A big stereotype surrounding U.S. service members and veterans is that they are defined only by their military service, from buying "Dysfunctional Veteran" t-shirts to playing hard-boiled, high-octane first-person shooters like Battlefield and Call of Duty (we honestly have no idea where anyone could get that impression).
But the folks at OSD (formerly called Operation Supply Drop), a non-profit veteran service organization that aims to help troops and vets connect with each other through free video games, service programs and other activities, recently found that most of the gamers they've served actually prefer less military-centric fare like sports games and fantasy RPGs.
CEYLANPINAR, Turkey (Reuters) - Shelling could be heard at the Syrian-Turkish border on Friday morning despite a five-day ceasefire agreed between Turkey and the United States, and Washington said the deal covered only a small part of the territory Ankara aims to seize.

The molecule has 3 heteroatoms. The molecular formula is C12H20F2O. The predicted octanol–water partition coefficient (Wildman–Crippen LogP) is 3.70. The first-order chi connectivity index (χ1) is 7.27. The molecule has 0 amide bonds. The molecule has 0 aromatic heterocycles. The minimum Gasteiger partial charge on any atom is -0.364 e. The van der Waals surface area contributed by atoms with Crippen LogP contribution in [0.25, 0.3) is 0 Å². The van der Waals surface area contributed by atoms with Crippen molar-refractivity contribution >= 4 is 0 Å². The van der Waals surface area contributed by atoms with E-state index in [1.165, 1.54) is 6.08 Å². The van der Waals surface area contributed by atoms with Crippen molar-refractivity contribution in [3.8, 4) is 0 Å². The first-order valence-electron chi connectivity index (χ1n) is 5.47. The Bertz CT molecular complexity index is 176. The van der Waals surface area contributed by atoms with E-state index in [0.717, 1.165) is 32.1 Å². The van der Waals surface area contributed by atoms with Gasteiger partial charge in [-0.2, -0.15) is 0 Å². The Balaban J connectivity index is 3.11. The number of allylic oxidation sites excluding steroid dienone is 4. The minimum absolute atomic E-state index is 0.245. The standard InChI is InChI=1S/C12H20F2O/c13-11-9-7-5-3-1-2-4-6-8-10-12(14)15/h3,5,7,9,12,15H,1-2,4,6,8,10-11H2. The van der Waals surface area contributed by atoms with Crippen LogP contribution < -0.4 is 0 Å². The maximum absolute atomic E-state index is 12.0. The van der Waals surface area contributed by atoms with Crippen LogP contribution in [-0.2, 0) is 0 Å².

Reuters journalists at the border heard machine-gun fire and shelling and saw smoke rising from the Syrian border battlefield city of Ras al Ain, although the sounds of fighting had subsided by mid-morning.
The truce, announced on Thursday by U.S. Vice President Mike Pence after talks in Ankara with Turkish President Tayyip Erdogan, sets out a five-day pause to let the Kurdish-led SDF militia withdraw from an area controlled by Turkish forces.
The SDF said air and artillery attacks continued to target its positions and civilian targets in Ral al Ain.
"Turkey is violating the ceasefire agreement by continuing to attack the town since last night," SDF spokesman Mustafa Bali tweeted.